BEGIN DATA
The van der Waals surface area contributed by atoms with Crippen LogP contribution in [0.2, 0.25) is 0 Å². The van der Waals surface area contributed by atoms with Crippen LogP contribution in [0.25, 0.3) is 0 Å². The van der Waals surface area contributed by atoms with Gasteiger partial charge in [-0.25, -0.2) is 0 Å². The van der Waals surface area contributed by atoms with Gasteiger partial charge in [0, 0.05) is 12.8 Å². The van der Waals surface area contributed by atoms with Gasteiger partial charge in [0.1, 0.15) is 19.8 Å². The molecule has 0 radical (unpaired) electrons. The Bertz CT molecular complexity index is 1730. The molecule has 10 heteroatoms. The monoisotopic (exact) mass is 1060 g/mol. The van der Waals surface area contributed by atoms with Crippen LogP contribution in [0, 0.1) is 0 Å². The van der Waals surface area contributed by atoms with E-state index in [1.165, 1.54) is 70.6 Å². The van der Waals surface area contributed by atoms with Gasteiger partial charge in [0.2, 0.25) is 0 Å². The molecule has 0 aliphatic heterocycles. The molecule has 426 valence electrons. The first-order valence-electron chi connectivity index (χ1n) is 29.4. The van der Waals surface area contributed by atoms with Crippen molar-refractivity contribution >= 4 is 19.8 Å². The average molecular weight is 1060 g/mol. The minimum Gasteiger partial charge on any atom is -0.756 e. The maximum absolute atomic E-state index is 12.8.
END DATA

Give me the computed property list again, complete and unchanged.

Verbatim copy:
The van der Waals surface area contributed by atoms with Crippen LogP contribution in [0.2, 0.25) is 0 Å². The van der Waals surface area contributed by atoms with Crippen LogP contribution in [0.25, 0.3) is 0 Å². The van der Waals surface area contributed by atoms with Gasteiger partial charge in [-0.25, -0.2) is 0 Å². The van der Waals surface area contributed by atoms with Gasteiger partial charge in [0, 0.05) is 12.8 Å². The van der Waals surface area contributed by atoms with Gasteiger partial charge in [0.1, 0.15) is 19.8 Å². The molecule has 0 radical (unpaired) electrons. The Bertz CT molecular complexity index is 1730. The molecule has 10 heteroatoms. The monoisotopic (exact) mass is 1060 g/mol. The van der Waals surface area contributed by atoms with Crippen LogP contribution in [0, 0.1) is 0 Å². The van der Waals surface area contributed by atoms with E-state index in [1.165, 1.54) is 70.6 Å². The van der Waals surface area contributed by atoms with Gasteiger partial charge in [0.2, 0.25) is 0 Å². The molecule has 0 aliphatic heterocycles. The molecule has 426 valence electrons. The first-order valence-electron chi connectivity index (χ1n) is 29.4. The van der Waals surface area contributed by atoms with Crippen molar-refractivity contribution >= 4 is 19.8 Å². The average molecular weight is 1060 g/mol. The minimum Gasteiger partial charge on any atom is -0.756 e. The maximum absolute atomic E-state index is 12.8.